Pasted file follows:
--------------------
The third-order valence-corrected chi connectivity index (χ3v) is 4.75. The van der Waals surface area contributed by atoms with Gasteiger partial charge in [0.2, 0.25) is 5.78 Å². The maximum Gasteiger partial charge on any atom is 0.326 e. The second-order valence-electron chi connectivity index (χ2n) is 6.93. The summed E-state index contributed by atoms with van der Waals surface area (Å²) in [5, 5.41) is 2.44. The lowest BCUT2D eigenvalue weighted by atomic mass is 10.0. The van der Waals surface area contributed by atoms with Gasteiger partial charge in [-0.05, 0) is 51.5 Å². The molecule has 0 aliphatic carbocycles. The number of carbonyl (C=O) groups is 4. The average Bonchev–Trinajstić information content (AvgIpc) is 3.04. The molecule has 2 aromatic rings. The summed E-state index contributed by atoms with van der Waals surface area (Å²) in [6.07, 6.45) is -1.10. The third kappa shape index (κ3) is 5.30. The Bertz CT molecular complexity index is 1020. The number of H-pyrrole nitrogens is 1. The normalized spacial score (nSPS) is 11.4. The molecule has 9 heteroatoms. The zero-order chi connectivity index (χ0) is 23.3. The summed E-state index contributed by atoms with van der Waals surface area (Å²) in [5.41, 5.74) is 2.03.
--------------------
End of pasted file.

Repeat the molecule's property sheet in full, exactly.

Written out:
The third-order valence-corrected chi connectivity index (χ3v) is 4.75. The van der Waals surface area contributed by atoms with Gasteiger partial charge in [0.2, 0.25) is 5.78 Å². The maximum Gasteiger partial charge on any atom is 0.326 e. The second-order valence-electron chi connectivity index (χ2n) is 6.93. The summed E-state index contributed by atoms with van der Waals surface area (Å²) in [5, 5.41) is 2.44. The lowest BCUT2D eigenvalue weighted by atomic mass is 10.0. The van der Waals surface area contributed by atoms with Gasteiger partial charge in [-0.05, 0) is 51.5 Å². The molecule has 0 aliphatic carbocycles. The number of carbonyl (C=O) groups is 4. The average Bonchev–Trinajstić information content (AvgIpc) is 3.04. The molecule has 2 aromatic rings. The summed E-state index contributed by atoms with van der Waals surface area (Å²) in [6.07, 6.45) is -1.10. The third kappa shape index (κ3) is 5.30. The Bertz CT molecular complexity index is 1020. The number of H-pyrrole nitrogens is 1. The normalized spacial score (nSPS) is 11.4. The molecule has 9 heteroatoms. The zero-order chi connectivity index (χ0) is 23.3. The summed E-state index contributed by atoms with van der Waals surface area (Å²) in [5.41, 5.74) is 2.03.